(7) Indicate whether the item was autographed in the presence of the dealer and specify the date and location of, and the name of a witness to, the autograph signing.
(8) Indicate whether the item was obtained or purchased from a third party. If so, the The dealer is not obligated to provide the name and address of a third party, unless litigation ensues related to that item. In that instance, the consumer may obtain the name and address pursuant to a subpoena or judicial order. The dealer shall retain records of the name and address of the third party for a period of at least seven years, during which time a consumer may request the records pursuant to a subpoena or judicial order. years.
(9) Include an identifying serial number that corresponds to an identifying number printed on the collectible item, if any. The serial number shall also be printed on the sales receipt. If the sales receipt is printed electronically, the dealer may manually write the serial number on the receipt.
(c) A dealer shall not represent an item as a collectible if it was not autographed by the personality in his or her own hand.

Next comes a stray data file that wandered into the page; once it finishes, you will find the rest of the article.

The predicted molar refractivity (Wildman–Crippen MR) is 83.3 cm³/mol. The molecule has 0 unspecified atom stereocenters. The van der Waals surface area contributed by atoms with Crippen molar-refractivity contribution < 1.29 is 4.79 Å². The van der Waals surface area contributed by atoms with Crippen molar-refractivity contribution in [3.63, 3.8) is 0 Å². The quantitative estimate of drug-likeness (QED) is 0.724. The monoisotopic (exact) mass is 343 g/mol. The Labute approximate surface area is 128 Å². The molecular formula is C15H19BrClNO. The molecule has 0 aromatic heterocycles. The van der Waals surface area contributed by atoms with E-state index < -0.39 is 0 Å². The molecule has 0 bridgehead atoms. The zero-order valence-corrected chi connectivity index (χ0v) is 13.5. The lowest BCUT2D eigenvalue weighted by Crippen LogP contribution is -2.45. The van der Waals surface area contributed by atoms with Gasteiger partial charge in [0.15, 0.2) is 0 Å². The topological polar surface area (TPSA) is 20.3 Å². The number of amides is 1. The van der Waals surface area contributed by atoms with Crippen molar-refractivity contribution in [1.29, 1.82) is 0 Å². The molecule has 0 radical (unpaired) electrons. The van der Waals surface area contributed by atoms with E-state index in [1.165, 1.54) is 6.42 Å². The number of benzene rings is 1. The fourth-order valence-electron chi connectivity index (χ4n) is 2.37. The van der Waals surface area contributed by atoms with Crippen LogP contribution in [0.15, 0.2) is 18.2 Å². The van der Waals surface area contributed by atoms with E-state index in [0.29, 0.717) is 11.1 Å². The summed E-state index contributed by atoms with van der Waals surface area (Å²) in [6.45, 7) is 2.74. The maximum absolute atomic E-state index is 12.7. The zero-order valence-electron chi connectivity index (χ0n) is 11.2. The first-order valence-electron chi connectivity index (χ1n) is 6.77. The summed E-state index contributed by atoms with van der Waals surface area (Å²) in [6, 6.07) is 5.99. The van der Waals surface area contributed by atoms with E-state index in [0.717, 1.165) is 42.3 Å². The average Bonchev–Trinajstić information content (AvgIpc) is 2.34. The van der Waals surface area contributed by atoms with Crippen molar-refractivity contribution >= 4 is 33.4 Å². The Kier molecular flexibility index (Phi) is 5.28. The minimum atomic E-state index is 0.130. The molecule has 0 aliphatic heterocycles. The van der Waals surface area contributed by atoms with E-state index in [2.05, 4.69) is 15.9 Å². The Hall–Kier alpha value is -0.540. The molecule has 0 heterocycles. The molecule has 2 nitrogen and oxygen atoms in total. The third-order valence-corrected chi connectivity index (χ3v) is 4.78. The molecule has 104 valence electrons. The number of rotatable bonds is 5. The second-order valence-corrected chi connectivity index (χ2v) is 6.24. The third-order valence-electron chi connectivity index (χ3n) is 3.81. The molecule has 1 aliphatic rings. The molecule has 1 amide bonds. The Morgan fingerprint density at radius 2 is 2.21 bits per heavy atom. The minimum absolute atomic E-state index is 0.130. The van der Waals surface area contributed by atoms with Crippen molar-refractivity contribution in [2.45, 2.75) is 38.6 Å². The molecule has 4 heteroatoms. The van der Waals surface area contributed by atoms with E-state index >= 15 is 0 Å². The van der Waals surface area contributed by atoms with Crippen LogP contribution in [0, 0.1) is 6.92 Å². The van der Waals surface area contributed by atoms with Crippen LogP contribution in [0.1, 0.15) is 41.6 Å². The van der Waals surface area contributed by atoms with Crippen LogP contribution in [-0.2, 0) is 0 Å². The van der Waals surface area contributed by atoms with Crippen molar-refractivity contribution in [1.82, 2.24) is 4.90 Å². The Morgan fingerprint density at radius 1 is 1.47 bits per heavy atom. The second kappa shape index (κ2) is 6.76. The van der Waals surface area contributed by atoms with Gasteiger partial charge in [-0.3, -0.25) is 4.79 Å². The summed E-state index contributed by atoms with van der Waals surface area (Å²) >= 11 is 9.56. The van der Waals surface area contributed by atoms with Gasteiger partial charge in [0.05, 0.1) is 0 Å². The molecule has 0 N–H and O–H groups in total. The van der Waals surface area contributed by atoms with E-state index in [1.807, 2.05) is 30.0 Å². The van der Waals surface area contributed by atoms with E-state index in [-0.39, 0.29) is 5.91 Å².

(d) No dealer shall display or offer for sale a collectible in this state unless, at the location where the collectible is offered for sale and in close proximity to the collectible merchandise, there is a conspicuous sign that reads as follows:
“SALE OF AUTOGRAPHED MEMORABILIA: AS REQUIRED BY LAW, A DEALER WHO SELLS TO A CONSUMER ANY MEMORABILIA DESCRIBED AS BEING AUTOGRAPHED MUST PROVIDE A WRITTEN CERTIFICATE OF AUTHENTICITY AT THE TIME OF SALE. THIS DEALER MAY BE SURETY BONDED OR OTHERWISE INSURED TO ENSURE THE AUTHENTICITY OF ANY COLLECTIBLE SOLD BY THIS DEALER.”
(e) Any dealer engaged in a mail-order, telephone-order, or online business for the sale of collectibles in or from this state:
(1) Shall include the disclosure specified in subdivision (d), in type of conspicuous size, in any written advertisement relating to a collectible.
(2) Shall include in each television or online advertisement relating to a collectible the following written on-screen message, which shall be prominently displayed, easily readable, and clearly visible for no less than five seconds, and which shall be repeated for five seconds once during each four-minute segment of the advertisement following the initial four minutes:
“A written certificate of authenticity is provided with each autographed collectible, as required by law. This dealer may be surety bonded or otherwise insured to ensure the authenticity of any collectible sold by this dealer.”
(3) Shall include as part of the oral message of each radio advertisement for a collectible the disclosure specified in subdivision (d).